the presiding officer: one minute and 40 seconds remaining. mr. cornyn: i yield the re345eu7bg time to the junior senator from arizona. mr. flake: i thank the gentleman. this is interesting in terms of the money being used where it shouldn't be. i gave the example last week, and i'm coming down every week and speaking at least five minutes on waste and duplication in government. i talked a couple of weeks ago about the department of agriculture. the department of agriculture -- this is the department of agriculture but you wouldn't know it when you look at some of the programs run by the department of agriculture. one, they have a simple family housing direct and guaranteed loan program in the department of agriculture. it provides zero down payment mortgage loans it costs the taxpayers about $10 billion since 2006. that's the department of agriculture running a housing program. we see this all over government. and it just -- it's -- just
the duplication as senator coburn, the senator from oklahoma has spoken of many many times could save the government and the taxpayer billions and billions of dollars a year. i appreciate my colleagues, this colloquy we've had and look forward to more. i thank the gentleman. mr. cornyn: mr. president we yield back the remainder of our time. a senator: mr. president? the presiding officer: the senator from maine. mr. king: mr. president i rise to address one of the most difficult issues that we faced in this bill, an issue that the armed services committee spent a great deal of time and in fact more time on than any other issue this year. and it's the issue of sexual assault in the military. at our very first hearing where we were discussing this with a group of people in our hearing
i made the observation that the only sure long-term way to confront and defeat this tragic problem is through a change in the culture. it has to become unacceptable unacceptable in the culture of our armed services that sexuality is in -- sexual assault is in in any way tolerated or ignored. we've got to solve this. it's a problem that's been festering for years and i understand the impatience of those who say we've been waiting too long, we have to take strong steps. and i think it's very important to realize that in the bill that's already before us are strok -- are strong steps. the most comprehensive package of sexual assault provisions that have ever been in any defense bill to my knowledge in the history of this institution. it has been taken seriously it's been dealt with in a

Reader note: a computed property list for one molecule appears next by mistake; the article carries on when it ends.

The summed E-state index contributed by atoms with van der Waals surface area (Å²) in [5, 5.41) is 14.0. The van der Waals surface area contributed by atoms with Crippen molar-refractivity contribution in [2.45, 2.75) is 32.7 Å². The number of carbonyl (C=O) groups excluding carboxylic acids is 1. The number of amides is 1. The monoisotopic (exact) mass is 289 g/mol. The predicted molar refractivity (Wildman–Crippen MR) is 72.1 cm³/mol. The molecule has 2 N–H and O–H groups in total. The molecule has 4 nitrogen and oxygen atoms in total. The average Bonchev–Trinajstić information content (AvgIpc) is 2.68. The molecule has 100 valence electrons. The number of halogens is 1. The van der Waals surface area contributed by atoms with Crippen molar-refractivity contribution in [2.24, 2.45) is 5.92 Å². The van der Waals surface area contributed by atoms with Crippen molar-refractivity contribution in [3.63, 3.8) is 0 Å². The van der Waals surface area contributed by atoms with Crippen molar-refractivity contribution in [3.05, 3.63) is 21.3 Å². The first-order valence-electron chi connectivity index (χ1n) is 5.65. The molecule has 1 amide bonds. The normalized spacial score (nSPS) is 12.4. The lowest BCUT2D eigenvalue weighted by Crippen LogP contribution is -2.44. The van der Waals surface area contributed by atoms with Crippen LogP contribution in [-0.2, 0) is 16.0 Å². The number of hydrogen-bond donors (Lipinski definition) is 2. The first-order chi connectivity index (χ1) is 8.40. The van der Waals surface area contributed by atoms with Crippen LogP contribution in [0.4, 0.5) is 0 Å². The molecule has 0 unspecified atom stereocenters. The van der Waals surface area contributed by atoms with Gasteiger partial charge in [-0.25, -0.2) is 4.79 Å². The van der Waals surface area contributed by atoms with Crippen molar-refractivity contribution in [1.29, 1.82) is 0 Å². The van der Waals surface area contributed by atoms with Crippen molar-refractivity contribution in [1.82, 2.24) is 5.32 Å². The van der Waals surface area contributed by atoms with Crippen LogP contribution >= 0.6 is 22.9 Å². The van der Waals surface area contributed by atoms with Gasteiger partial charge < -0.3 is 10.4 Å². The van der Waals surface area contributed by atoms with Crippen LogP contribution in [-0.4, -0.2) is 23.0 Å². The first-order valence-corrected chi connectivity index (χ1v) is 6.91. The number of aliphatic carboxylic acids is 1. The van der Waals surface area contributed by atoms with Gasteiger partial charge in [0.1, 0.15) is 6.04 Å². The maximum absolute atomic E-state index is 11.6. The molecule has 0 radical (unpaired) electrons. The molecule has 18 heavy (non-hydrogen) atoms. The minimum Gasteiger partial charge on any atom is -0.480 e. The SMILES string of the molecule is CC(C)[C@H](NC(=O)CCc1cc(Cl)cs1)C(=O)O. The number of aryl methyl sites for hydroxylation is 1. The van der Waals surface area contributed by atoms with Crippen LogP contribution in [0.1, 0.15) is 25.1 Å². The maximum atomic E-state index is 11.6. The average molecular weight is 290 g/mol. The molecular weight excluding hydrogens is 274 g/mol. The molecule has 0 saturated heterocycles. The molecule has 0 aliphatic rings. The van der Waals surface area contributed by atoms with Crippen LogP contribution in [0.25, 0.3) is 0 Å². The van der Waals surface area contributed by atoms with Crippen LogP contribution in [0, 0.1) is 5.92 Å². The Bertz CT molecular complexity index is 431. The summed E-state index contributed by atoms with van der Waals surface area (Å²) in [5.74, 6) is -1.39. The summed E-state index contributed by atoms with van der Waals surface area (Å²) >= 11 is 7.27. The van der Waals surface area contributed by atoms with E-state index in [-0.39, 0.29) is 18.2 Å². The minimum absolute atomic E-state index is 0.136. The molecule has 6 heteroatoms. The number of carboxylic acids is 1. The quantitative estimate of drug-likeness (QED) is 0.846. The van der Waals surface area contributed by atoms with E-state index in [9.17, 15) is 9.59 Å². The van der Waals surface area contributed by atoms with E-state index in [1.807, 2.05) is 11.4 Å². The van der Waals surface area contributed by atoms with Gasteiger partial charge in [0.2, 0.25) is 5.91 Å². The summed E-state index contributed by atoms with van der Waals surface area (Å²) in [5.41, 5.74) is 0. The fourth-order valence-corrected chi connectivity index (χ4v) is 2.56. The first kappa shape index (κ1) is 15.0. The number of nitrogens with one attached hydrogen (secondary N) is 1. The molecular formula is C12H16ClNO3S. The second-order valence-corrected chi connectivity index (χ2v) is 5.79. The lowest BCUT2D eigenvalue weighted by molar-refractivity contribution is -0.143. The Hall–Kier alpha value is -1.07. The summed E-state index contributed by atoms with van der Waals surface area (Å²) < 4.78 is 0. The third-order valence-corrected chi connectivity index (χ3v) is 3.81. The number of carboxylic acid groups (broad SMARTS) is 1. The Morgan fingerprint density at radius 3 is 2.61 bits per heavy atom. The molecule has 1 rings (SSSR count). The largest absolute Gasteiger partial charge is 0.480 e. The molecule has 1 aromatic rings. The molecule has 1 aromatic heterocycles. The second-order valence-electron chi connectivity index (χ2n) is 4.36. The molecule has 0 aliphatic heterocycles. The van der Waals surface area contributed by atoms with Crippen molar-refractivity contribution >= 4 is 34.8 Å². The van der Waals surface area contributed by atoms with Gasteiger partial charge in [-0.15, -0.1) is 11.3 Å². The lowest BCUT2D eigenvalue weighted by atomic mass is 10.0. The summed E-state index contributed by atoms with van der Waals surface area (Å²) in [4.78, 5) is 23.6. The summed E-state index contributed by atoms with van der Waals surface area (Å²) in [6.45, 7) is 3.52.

comprehensive way. some of the strongest changes ever. i think one of the most important that i want to highlight is the criminalization of retaliation. a great deal of the discussion has been about reporting and the reluctance of victims to report in part because of retaliation. one of the things this bill does is make it a crime to retaliate against a victim for reporting one of these horrendous crimes. so the debate today is really about one particular provision one particular provision dealing with sexual assault scawlt that's not in the bill -- sexual assault that's not in the bill. the question really boils down to who makes the decision to refer a sexual assault case to prosecution. and i've heard the debate and i should say -- i should have said at the outset i so admire senator gillibrand for her
intellect, for her passion for her dedication, her perseverance to this issue. everybody involved in this debate has exactly the same goals, which are to get rid of this problem to diminish it, to reduce it to zero. to not tolerate it. that's the goal of everyone involved. the question is whether removing the decision to refer to court-martial from the commander will further that goal or, in fact will undermine it. after listening to the arguments, discussing it at length with senator gillibrand and others, i've concluded that to take this decision out of the chain of command would, in fact do harm to the cause of victims' rights. the reason is simple. i want the commander to be fully responsible for this problem. i don't want a commander saying it's not my problem anymore
the congress of the united states has said i don't have to worry about this, i'll check that box. i believe going back to my original point that the way you change the culture is in a multifaceted approach but certainly one of the ways you do it is through the decisions that come from the commander. that's what sets the tone in the unit. leadership always infects an entire unit in good or bad ways. and i believe it would be a mistake on the side of the victims if we changed the system and allowed the commanders to say this isn't my problem this isn't my responsibility. as senator reed mentioned on the floor earlier today, the senator from rhode island, one of the most important changes is a dhaing that the pentagon has itself -- a change that the pentagon has itself made which